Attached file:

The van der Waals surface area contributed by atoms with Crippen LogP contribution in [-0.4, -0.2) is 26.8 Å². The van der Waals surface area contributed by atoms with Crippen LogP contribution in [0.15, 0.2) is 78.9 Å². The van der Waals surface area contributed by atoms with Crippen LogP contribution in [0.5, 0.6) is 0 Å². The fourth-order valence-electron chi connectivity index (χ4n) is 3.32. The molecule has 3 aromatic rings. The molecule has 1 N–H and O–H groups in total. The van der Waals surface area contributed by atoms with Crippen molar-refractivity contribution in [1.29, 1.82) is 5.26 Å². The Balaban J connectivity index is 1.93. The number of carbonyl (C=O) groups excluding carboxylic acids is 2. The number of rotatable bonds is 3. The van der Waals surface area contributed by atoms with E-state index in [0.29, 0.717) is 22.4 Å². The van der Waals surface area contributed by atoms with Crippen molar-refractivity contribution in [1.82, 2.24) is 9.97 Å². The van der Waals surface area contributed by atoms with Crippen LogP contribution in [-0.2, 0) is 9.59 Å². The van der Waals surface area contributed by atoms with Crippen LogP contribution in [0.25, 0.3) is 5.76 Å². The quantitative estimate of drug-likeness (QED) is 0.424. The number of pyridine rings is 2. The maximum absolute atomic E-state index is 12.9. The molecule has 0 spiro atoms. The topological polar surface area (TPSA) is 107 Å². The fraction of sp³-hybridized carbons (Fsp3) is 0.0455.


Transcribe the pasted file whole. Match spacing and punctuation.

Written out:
The van der Waals surface area contributed by atoms with Crippen LogP contribution in [-0.4, -0.2) is 26.8 Å². The van der Waals surface area contributed by atoms with Crippen LogP contribution in [0.15, 0.2) is 78.9 Å². The van der Waals surface area contributed by atoms with Crippen LogP contribution in [0.5, 0.6) is 0 Å². The fourth-order valence-electron chi connectivity index (χ4n) is 3.32. The molecule has 3 aromatic rings. The molecule has 1 N–H and O–H groups in total. The van der Waals surface area contributed by atoms with Crippen molar-refractivity contribution in [1.29, 1.82) is 5.26 Å². The Balaban J connectivity index is 1.93. The number of carbonyl (C=O) groups excluding carboxylic acids is 2. The number of rotatable bonds is 3. The van der Waals surface area contributed by atoms with E-state index in [0.29, 0.717) is 22.4 Å². The van der Waals surface area contributed by atoms with Crippen molar-refractivity contribution in [1.82, 2.24) is 9.97 Å². The van der Waals surface area contributed by atoms with Crippen LogP contribution in [-0.2, 0) is 9.59 Å². The van der Waals surface area contributed by atoms with Crippen LogP contribution in [0.25, 0.3) is 5.76 Å². The quantitative estimate of drug-likeness (QED) is 0.424. The number of pyridine rings is 2. The maximum absolute atomic E-state index is 12.9. The molecule has 0 spiro atoms. The topological polar surface area (TPSA) is 107 Å². The fraction of sp³-hybridized carbons (Fsp3) is 0.0455.